Why do bees swarm?
Swarming is the process by which the colonies of the honey bees can reproduce. By this method of swarming, a group of honey bees will get separated from the original colony and inhabit in another place away from the parent colony. The swarming is the usual life cycle of the colony of the bees. The bee swarms are very interesting usually. The swarm will consist of 1500 to 30,000 bees which involve drones, workers and queen. Swarming acts as the instinct of the annual life cycle of the colony of the honey bee.
Swarming is not an important factor for the beekeeping while the beekeeper will make use of this process in spreading the colony stock. If a bee has to reproduce, it will be forced to give rise to a new queen and the queen will be only one in a colony at one time. Swarming takes place when the weather is congenial enough and the colony size is large for the new colony or swarm to get separated.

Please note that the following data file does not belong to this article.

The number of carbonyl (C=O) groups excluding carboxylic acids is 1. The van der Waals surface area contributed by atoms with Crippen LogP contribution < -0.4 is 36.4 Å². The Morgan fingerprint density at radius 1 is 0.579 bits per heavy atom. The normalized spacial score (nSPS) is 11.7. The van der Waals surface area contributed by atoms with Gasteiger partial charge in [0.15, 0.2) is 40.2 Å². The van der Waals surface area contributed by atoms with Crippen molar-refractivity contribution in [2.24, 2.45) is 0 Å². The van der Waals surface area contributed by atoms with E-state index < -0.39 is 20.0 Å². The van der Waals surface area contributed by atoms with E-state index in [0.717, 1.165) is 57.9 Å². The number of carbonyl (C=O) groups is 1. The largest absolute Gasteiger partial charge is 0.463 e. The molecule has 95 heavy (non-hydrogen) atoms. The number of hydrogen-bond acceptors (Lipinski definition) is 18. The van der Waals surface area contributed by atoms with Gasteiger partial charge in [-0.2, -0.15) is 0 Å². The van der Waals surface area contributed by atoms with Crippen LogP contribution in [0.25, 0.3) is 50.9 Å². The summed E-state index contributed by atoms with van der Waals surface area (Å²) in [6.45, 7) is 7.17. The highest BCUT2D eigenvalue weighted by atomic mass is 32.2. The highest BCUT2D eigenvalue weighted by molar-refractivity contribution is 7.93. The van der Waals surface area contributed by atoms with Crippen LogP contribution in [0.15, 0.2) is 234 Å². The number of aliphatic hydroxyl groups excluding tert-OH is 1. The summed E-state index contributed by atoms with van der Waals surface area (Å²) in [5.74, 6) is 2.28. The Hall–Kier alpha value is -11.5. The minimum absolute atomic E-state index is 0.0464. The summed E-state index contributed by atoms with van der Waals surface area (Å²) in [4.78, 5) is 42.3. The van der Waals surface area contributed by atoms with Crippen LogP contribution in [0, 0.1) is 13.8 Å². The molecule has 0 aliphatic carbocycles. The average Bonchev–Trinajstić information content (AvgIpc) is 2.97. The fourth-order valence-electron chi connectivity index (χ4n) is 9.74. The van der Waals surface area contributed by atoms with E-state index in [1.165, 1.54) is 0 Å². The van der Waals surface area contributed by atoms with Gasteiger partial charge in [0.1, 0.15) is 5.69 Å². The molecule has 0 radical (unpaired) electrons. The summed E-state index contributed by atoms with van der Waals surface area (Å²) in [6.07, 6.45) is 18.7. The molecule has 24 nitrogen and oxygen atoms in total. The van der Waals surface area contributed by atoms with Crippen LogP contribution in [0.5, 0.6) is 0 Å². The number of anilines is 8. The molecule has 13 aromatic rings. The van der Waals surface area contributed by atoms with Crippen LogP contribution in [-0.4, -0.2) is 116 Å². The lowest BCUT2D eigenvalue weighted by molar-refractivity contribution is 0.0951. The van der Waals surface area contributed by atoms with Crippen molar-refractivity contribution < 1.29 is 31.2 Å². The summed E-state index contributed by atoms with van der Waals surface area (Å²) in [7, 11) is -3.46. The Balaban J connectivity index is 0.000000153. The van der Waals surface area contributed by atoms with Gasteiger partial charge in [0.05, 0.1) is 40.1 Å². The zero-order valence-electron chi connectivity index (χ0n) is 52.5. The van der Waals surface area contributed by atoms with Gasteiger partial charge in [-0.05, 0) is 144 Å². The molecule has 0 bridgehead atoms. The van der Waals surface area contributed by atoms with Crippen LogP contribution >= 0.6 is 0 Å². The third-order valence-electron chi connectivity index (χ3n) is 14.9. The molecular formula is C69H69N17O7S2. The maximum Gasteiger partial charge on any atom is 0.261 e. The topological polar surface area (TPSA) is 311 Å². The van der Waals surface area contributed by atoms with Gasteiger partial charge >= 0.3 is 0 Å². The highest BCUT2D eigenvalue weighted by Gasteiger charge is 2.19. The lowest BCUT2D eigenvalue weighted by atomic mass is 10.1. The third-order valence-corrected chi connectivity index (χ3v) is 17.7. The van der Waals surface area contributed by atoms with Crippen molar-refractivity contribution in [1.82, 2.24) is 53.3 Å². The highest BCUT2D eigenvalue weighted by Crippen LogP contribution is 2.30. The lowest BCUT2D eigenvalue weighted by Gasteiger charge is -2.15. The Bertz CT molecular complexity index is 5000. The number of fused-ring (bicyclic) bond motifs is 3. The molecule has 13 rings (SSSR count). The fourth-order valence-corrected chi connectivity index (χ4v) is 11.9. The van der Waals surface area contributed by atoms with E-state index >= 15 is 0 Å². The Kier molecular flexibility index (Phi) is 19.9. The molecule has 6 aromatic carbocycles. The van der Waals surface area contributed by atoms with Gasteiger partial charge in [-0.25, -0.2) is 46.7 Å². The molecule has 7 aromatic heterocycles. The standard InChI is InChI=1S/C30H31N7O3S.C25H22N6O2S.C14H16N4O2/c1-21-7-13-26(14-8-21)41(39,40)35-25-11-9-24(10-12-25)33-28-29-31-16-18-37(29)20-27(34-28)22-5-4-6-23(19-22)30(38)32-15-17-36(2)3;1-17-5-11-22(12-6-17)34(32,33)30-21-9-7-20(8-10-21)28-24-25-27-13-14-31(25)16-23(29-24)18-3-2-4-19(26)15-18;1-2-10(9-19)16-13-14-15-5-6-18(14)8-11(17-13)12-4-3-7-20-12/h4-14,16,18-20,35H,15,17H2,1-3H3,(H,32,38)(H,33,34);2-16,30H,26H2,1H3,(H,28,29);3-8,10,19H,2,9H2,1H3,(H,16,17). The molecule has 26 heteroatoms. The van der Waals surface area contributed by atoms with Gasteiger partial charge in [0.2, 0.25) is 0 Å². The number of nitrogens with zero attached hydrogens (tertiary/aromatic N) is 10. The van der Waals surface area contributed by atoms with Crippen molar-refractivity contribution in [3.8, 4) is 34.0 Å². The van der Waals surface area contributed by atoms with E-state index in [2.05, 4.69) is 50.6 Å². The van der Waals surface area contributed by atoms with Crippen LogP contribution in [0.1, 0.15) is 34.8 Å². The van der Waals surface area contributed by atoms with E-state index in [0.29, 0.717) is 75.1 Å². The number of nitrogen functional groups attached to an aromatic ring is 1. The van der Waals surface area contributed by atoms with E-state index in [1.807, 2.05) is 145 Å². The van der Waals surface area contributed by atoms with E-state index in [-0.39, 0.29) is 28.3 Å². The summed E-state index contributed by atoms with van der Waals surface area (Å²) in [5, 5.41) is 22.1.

When bees are swarming they are actually creating a new colony from an already existing one and in generating a new hive. The swarming is part of a natural phenomenon which can disseminate the species due to some reasons. The reasons for the bees to swarm can be starvation, internal hive problems and overcrowding. The intense crowding is considered as a major reason for the honey bee swarm.
When the honey bee swarming occurs, nearly sixty percent of the bees will go away from the hive. This will leave the hive not able to have time to rebuild the bee number within the honey harvesting period. The honey that is produced will be in small quantity because swarming might have occurred before the season meant for nectar flow. Hence, swarming occurring prior to the nectar harvest will decrease the production of honey.